domestic fiscal expenditures had not materialized, at least up to last
■ Exhibit 2 shows that China has been aggressively
buying U.S. treasuries. In addition, China’s holdings in U.S. treasuries as a
percentage of its foreign exchange reserve is also on the climb. We understand
that some observers believe that China’s increased purchase of treasuries
merely represents a shift from U.S. agency debt holdings to treasuries.
■ With such a high level of holdings, does the
Chinese central bank feel nervous? To this question, we really do not know the answer.
If one wants to identify some “warning signs,” one can observe that in November,
China’s net holdings of longterm treasuries fell by more than US$9 billion,
while its short-term holdings rose by US$38.2 billion. “The creditor is giving
up yield to give itself the option of exiting quickly,” wrote a fellow at the Council
on Foreign Relations.
Urea – Export Economics
■ As we wrote last week, producers and traders in
China are still awaiting further news on possible changes to the urea export
tax starting February 1. The current off-season tax rate of 10% is due to end
January 31, and from February to July, the export tax was initially scheduled
to be enforced at 110%, consisting of a 75% special tax and a 35% base export
tariff. Chinese urea producers have been aggressively pushing for a complete
removal of the export tax in recent weeks. We believe that there is a 30% chance
that the 75% special tax will be removed, making the effective export tax rate
35% starting February 1. (Our expectation for China’s urea export tax in
February is: a 60% chance of enforcement at 110%; a 30% chance at 35%; and a
10% chance of it remaining at 10%.)
■ For the time being, mainstream export prices are at
US$270-US$290/tonne FOB Chinese ports. Domestic prices are at around
RMB1,650/tonne, implying a minimum return at US$265/tonne to break even with a
10% export tax. Local anthracite coal prices recently rebounded, supportive of
local prices from a cost perspective.
■ With benchmark U.S. New Orleans urea prices now
having rebounded to US$300/st, due to the Russia-Ukraine disputes on natural
gas supply, it is clear to us that at a 110% export tax, China will not be able
to export at all. At a 35% export tax, Chinese producers would require a
minimum US$325/tonne to make the export business profitable. With a 10% export
tax, Chinese exports would continue, but not on a large scale.
Coking Coal – A Bit of Clarity
■ In the Chinese domestic market, coking coal prices
have climbed from lows seen in late November by some 20%. Domestic coke prices
also rebounded sharply. In Shanghai, the spot price for #2 Grade Coke has
climbed from its low of RMB1,400/tonne in late November to RMB1,900/tonne last
■ On the export market, Chinese coke is now quoted at
US$350/tonne, up from its low of US$300/tonne at the end of November (Exhibit
3). On April 7, 2008, when BHP
and Posco concluded the US$300/tonne deal for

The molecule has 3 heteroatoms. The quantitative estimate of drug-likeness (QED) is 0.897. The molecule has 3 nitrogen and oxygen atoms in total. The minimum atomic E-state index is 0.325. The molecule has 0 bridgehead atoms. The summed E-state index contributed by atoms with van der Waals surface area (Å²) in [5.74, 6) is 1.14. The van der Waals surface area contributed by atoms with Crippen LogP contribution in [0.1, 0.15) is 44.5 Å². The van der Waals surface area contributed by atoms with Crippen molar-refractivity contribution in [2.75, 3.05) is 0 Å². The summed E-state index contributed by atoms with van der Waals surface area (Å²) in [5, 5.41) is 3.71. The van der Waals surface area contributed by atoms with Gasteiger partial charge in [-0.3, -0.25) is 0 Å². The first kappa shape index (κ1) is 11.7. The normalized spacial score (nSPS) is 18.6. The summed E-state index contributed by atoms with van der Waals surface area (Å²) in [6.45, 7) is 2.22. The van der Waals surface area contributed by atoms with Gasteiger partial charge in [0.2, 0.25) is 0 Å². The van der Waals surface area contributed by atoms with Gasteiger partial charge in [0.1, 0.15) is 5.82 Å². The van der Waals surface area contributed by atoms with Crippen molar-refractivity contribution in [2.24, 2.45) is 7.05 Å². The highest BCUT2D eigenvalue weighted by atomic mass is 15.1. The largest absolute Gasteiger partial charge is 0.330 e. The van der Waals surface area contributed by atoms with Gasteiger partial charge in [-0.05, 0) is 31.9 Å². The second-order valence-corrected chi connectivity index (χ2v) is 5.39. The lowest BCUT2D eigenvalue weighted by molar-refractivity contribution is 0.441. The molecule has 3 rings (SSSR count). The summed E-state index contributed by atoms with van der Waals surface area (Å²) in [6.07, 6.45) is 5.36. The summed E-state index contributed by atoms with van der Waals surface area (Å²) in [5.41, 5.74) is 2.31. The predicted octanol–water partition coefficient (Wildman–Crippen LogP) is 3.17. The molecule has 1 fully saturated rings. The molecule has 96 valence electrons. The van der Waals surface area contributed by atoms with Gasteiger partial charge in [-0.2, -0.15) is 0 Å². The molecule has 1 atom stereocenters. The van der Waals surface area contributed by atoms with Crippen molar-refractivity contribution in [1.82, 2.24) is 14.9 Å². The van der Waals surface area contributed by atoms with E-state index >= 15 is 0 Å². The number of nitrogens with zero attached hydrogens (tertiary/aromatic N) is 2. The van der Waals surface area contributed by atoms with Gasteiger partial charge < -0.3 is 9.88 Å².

coking coal, the export price for Chinese coke was US$565/tonne. A drop of US$215/tonne
in coke prices implies a drop of US$150/tonne in coking coal prices. From this
perspective, the most recent Chinese coke export price indicates a coking coal 2009
contract price at US$150/tonne.
■ Outside China, we understand that Australian
producers have reportedly offered
prices of US$140/tonne for hard coking coal to
Asian buyers for the 2009 contract, while Japanese buyers are seeking a price
back to the 2007 level (US$98/tonne). We also understand that Russian miner
Belon is offering coking coal at US$100/tonne to Asian customers (and
US$68/tonne to domestic users). On the spot market, most reports indicate
recent spot deals in the US$120-US$140/tonne range.
■ Given the above information, we maintain our view
that the 2009 coking coal benchmark contract price will drop to US$130/tonne.
News in Brief
Copper – “Chinese the Only Buyers”
■ Jerrold Annett, our metals sales specialist, made
the following comments last Friday: “A call this morning to my main industry
contact who sells about 5% of world cathode supply tells me the Chinese are the
only buyers right now. He is becoming frustrated with the outright lack of
interest from the rest of the world. Any buying in Europe and the U.S.A.
(collectively account for about 45% of world demand) is done through spot
purchases and through various traders but not via producers direct. This
demonstrates the diverging interests between cathode end-users and cathode
producers. Eventually, cathode producers sitting with high levels of unsold
inventory will need to sell to the LME/Comex warehouses. We haven’t
seen the worst. China is the only buyer right now but this will likely stop as
they are simply stocking up ahead of the Chinese New Year … by the end of January,
we will start to see some big inventory increases and prices are likely to
Copper – TC/RC to Be Up 60%
■ Chinese copper smelters are expected to settle term
treatment and refining charges (TC/RC) for 2009 very soon at US$75/tonne and
7.5 cents a pound with BHP, according to industry sources. This represents a
rise of nearly 60% over 2008. A similar deal had already been made with
Copper – Jiangxi Copper Sees Low Demand Growth in
■ China’s refined copper consumption will rise about
2% in 2009, Wang Chiwei, executive director at Jiangxi Copper, said yesterday.
Copper – SRB to Buy from Abroad
■ “The State Reserve Bureau has a lot of ways to
purchase copper and probably it will purchase on the international market
because domestic copper smelters have limited stockpiles for the government to
buy. If we delivered the copper to SRB, we might have to break contracts with
our customers,” said Wang Chiwei from Jiangxi Copper.
Zinc – SRB Bought Small Amount
■ China’s State Reserve Bureau bought 59,000 tonnes
of zinc from seven state smelters last Wednesday at RMB11,800 (US$1,726) per
tonne, 3.5% higher than spot prices in Shanghai on the same day. The agreed
volume was lower than an expected 100,000-200,000 tonnes because smelters
considered the price too low.
Nickel – Nickel Ore Stock Down
■ China’s laterite ores at discharging ports are
being consumed quickly over the most recent month. On January 8, 2009, the
total stockpile was 7.9 million tonnes at all ports, decreasing by 600,000
tonnes from December 2008, according to Antaike.
■ Chinese low-grade nickel pig iron producers started
to resume partial production in November 2008, due to lower coke prices and